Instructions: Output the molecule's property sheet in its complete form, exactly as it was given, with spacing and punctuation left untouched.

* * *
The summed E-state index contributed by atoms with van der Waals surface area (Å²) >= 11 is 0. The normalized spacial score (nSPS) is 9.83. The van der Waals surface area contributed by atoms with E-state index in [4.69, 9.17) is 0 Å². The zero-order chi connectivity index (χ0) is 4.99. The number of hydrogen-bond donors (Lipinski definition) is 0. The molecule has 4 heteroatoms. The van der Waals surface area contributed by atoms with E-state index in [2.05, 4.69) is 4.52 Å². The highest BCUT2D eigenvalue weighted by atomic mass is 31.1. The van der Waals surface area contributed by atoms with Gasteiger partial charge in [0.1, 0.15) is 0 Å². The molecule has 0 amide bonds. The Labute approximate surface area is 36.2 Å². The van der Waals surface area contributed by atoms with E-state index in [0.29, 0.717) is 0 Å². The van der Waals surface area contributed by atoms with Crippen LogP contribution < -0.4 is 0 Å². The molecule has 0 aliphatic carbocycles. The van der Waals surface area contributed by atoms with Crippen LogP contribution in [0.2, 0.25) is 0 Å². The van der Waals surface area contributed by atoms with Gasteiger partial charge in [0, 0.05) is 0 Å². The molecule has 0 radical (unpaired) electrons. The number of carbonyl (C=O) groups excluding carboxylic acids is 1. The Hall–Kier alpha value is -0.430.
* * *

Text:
The summed E-state index contributed by atoms with van der Waals surface area (Å²) >= 11 is 0. The normalized spacial score (nSPS) is 9.83. The van der Waals surface area contributed by atoms with E-state index in [4.69, 9.17) is 0 Å². The zero-order chi connectivity index (χ0) is 4.99. The number of hydrogen-bond donors (Lipinski definition) is 0. The molecule has 4 heteroatoms. The van der Waals surface area contributed by atoms with E-state index in [2.05, 4.69) is 4.52 Å². The highest BCUT2D eigenvalue weighted by atomic mass is 31.1. The van der Waals surface area contributed by atoms with Gasteiger partial charge in [0.1, 0.15) is 0 Å². The molecule has 0 amide bonds. The Labute approximate surface area is 36.2 Å². The van der Waals surface area contributed by atoms with E-state index in [0.29, 0.717) is 0 Å². The van der Waals surface area contributed by atoms with Crippen LogP contribution < -0.4 is 0 Å². The molecule has 0 aliphatic carbocycles. The van der Waals surface area contributed by atoms with Crippen LogP contribution in [0.2, 0.25) is 0 Å². The van der Waals surface area contributed by atoms with Gasteiger partial charge in [0, 0.05) is 0 Å². The molecule has 0 radical (unpaired) electrons. The number of carbonyl (C=O) groups excluding carboxylic acids is 1. The Hall–Kier alpha value is -0.430.